It can be extremely discouraging for any consultant to hear the word “no,” but getting rejected once, twice, or even a dozen times, is not a valid excuse for giving up. Adam shares how he turns those rejections into learning opportunities, starting with going back to the businesses and asking them what he can do differently next time. An initial rejection from a company does not always mean that they have no interest in doing any business with you ever again. Often it simply means that something needs to be reworked so that things makes better sense for your client. You’ll want to hear how exactly he forms his questions so that he can improve his proposal and approach, to turn a rejection into another successful project.
Another essential tip to helping yourself through hearing the ‘nos,’ is to surround yourself with people who want to see you be successful. If you are truly committed to switching over to value-based pricing, you have to take the time to figure out exactly how it will work for you. Adam explains that he wasn’t willing to give up, but that he needed a support system to help him get over this steep learning curve. You’ll probably recognize at least one of the names that he mentions in the network of colleagues and friends that helped him get the success he was looking for.
Expand Your Staff to Maintain Your Free Time
As your business grows, you will have to decide how much time you want to commit yourself to getting the work done. Chances are you didn’t leave a 40-hour workload behind to take on a 60-hour workload in your consulting business. As your projects and clients increase, it may be worth it to bring on employees to help lighten your task list, and help your business grow. Just nine months into getting his business up and running, Adam decided to bring additional help on to help him with the ever-increasing work that he was facing. Ascent Consulting is now a business of three, and Adam explains the various ways that his staff help him get his work done and his clients satisfied. He also shares two ways that he knew it was time to bring in help.
First, maintain a sense of scale-ability. You have to be realistic about the vision that you have for your consulting business, and your ability to get it there yourself. Adam knew that his company would only be able to grow so big if he kept working at it alone. For him, that was when it was time to bring in additional help. If you want to take on bigger and better projects than you can handle independently, then it will be worth it to increase your staff size so that your business dreams can be realized.
Second, Adam refers to an exercise that he and I worked on together, to help him identify the most valuable activities that he could be focusing on. He refers to it as the ‘10s’ activity. If you break down all of the tasks that must be completed in your business into their dollar value, you will see that some tasks are more valuable than others. Tasks that are worth $10 or $100 are the ones that can be delegated to someone else, so that you can focus on the tasks that are worth $1,000, $10,000, or more. By freeing up your schedule to dedicate more time to the most valuable tasks, you are taking a great step toward securing your company’s greatest success. If you are trying to convince yourself that you can do everything in your business by yourself but are constantly drowning in menial tasks, you will want to be sure to listen to Adam as he details how this exercise has worked for him in finding greater success at Ascent Consulting.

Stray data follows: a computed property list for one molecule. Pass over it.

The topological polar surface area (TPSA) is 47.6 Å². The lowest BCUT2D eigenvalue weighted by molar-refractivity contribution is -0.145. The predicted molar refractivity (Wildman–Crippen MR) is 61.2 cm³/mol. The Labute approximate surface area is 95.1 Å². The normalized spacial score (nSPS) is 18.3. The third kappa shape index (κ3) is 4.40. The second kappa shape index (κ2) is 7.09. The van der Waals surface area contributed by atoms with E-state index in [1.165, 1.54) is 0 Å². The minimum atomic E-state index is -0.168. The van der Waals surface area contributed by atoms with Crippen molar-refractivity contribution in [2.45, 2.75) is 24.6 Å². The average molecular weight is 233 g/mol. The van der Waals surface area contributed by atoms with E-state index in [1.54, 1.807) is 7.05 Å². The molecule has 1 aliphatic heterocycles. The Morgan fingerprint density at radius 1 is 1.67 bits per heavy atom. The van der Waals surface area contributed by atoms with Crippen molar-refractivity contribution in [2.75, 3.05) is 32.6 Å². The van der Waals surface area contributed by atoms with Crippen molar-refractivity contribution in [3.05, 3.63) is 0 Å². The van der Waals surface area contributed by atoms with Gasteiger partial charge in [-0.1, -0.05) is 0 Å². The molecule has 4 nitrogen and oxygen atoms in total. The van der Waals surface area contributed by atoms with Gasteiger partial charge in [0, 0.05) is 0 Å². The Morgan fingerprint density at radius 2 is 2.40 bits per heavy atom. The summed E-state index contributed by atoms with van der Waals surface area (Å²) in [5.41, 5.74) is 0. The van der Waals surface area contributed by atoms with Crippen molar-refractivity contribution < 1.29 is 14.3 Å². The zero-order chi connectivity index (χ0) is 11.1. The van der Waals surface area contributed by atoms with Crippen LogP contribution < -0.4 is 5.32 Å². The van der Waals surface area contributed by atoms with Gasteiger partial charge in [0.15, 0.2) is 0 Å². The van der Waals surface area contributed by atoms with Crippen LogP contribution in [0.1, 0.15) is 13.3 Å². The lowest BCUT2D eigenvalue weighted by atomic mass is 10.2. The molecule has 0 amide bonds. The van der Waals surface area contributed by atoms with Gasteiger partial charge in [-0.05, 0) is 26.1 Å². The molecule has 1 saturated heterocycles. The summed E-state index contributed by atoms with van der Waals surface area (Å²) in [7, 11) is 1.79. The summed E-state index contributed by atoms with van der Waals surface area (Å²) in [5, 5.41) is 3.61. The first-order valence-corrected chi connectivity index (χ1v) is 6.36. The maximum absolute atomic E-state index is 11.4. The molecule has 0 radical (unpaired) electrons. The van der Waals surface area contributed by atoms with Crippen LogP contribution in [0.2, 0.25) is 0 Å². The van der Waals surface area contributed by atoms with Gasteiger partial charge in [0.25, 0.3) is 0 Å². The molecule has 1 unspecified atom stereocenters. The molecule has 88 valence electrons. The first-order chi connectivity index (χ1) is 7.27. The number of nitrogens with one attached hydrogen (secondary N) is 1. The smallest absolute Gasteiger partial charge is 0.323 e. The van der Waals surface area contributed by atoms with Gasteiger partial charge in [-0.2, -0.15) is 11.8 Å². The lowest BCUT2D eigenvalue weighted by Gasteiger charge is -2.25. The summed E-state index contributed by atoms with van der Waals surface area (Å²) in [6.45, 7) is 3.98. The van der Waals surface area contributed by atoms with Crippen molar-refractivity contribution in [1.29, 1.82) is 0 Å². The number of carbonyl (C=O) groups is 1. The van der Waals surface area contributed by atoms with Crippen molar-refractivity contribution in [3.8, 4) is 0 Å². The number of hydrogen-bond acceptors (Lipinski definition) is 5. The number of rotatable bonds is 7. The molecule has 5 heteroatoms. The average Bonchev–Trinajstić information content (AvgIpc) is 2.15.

Schedule Down Time for Yourself and Your Clients
Every consultant wants to get their business to the point that they can enjoy some down time, and on this episode of The Consulting Success Podcast, you’ll hear a variety of ways that Adam has made sure to take care of himself. From running and golfing to updating his website just for fun, Adam seems to have found the way to maximize his work-life balance. But he also shares great tips for turning work into pleasure by incorporating networking and relationship building into fun, starting with a monthly poker night with his clients. If that sounds like the kind of relationships that you are aiming to build with your clients, then you won’t want to miss out on his tips for scheduling time for fun. You’ll hear all about this and more on this episode of The Consulting Success Podcast with Adam Cooper.
[:23] An introduction of Adam and how he transitioned from project manager to consulting.
[3:45] Adam’s greatest challenge, starting out, began with pricing his work.
[6:34] A breakdown of time vs. value pricing structures.
[8:02] Before you land a six-figure project, expect to hear a lot of ‘nos.’
[12:38] At what point should you bring additional help into your business?
[17:14] Betting on a work-life balance.
[19:20] How you can learn more about Ascent Consulting.
Mentioned in This Episode:
The Consulting Success System 2.0 — How to Become a Successful Consultant
The Consulting Bible: Everything You Need to Know to Create and Expand a Seven-Figure Consulting Firm, by Alan Weiss
Tweetables:“I can adjust project scopes now that fit within a client’s budget, maximizing their value, and my fee.” — Adam Cooper
“I had to learn how to be fair with a client, and price projects in a way that was fair to them and made sense for me.” — Adam Cooper
“A ‘no’ for me means I’ve got something more to learn, and I’ve got to go back and try again.” — Adam Cooper
“I found success because I was really committed to the process, and to the end result.” — Adam Cooper
“The consulting business is all about relationships.” — Michael Zipursky